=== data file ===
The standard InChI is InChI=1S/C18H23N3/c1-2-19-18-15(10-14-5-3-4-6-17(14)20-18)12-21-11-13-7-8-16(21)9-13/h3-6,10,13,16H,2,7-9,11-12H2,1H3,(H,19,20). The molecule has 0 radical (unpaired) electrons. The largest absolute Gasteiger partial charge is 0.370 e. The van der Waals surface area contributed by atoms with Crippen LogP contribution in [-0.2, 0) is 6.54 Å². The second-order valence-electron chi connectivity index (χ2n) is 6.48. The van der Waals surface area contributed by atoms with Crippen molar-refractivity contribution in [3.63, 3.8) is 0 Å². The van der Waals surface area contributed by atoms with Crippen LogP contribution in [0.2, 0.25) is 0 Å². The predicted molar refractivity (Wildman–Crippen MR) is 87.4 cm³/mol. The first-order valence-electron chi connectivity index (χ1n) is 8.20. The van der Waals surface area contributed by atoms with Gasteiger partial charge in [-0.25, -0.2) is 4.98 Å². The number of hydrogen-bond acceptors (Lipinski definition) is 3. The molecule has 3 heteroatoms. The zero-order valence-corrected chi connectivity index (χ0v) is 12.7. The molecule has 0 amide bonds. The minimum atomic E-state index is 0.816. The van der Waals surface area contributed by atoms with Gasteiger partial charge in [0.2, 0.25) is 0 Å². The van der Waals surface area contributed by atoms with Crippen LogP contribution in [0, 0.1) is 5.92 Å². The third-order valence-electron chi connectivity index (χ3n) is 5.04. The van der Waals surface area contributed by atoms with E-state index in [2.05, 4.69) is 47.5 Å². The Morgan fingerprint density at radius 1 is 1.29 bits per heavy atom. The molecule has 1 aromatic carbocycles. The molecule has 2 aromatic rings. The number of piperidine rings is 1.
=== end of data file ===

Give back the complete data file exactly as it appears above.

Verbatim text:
The standard InChI is InChI=1S/C18H23N3/c1-2-19-18-15(10-14-5-3-4-6-17(14)20-18)12-21-11-13-7-8-16(21)9-13/h3-6,10,13,16H,2,7-9,11-12H2,1H3,(H,19,20). The molecule has 0 radical (unpaired) electrons. The largest absolute Gasteiger partial charge is 0.370 e. The van der Waals surface area contributed by atoms with Crippen LogP contribution in [-0.2, 0) is 6.54 Å². The second-order valence-electron chi connectivity index (χ2n) is 6.48. The van der Waals surface area contributed by atoms with Crippen molar-refractivity contribution in [3.63, 3.8) is 0 Å². The van der Waals surface area contributed by atoms with Crippen LogP contribution in [0.2, 0.25) is 0 Å². The predicted molar refractivity (Wildman–Crippen MR) is 87.4 cm³/mol. The first-order valence-electron chi connectivity index (χ1n) is 8.20. The van der Waals surface area contributed by atoms with Gasteiger partial charge in [-0.25, -0.2) is 4.98 Å². The number of hydrogen-bond acceptors (Lipinski definition) is 3. The molecule has 3 heteroatoms. The zero-order valence-corrected chi connectivity index (χ0v) is 12.7. The molecule has 0 amide bonds. The minimum atomic E-state index is 0.816. The van der Waals surface area contributed by atoms with Gasteiger partial charge in [0.2, 0.25) is 0 Å². The van der Waals surface area contributed by atoms with Crippen LogP contribution in [0, 0.1) is 5.92 Å². The third-order valence-electron chi connectivity index (χ3n) is 5.04. The van der Waals surface area contributed by atoms with E-state index in [2.05, 4.69) is 47.5 Å². The Morgan fingerprint density at radius 1 is 1.29 bits per heavy atom. The molecule has 1 aromatic carbocycles. The molecule has 2 aromatic rings. The number of piperidine rings is 1.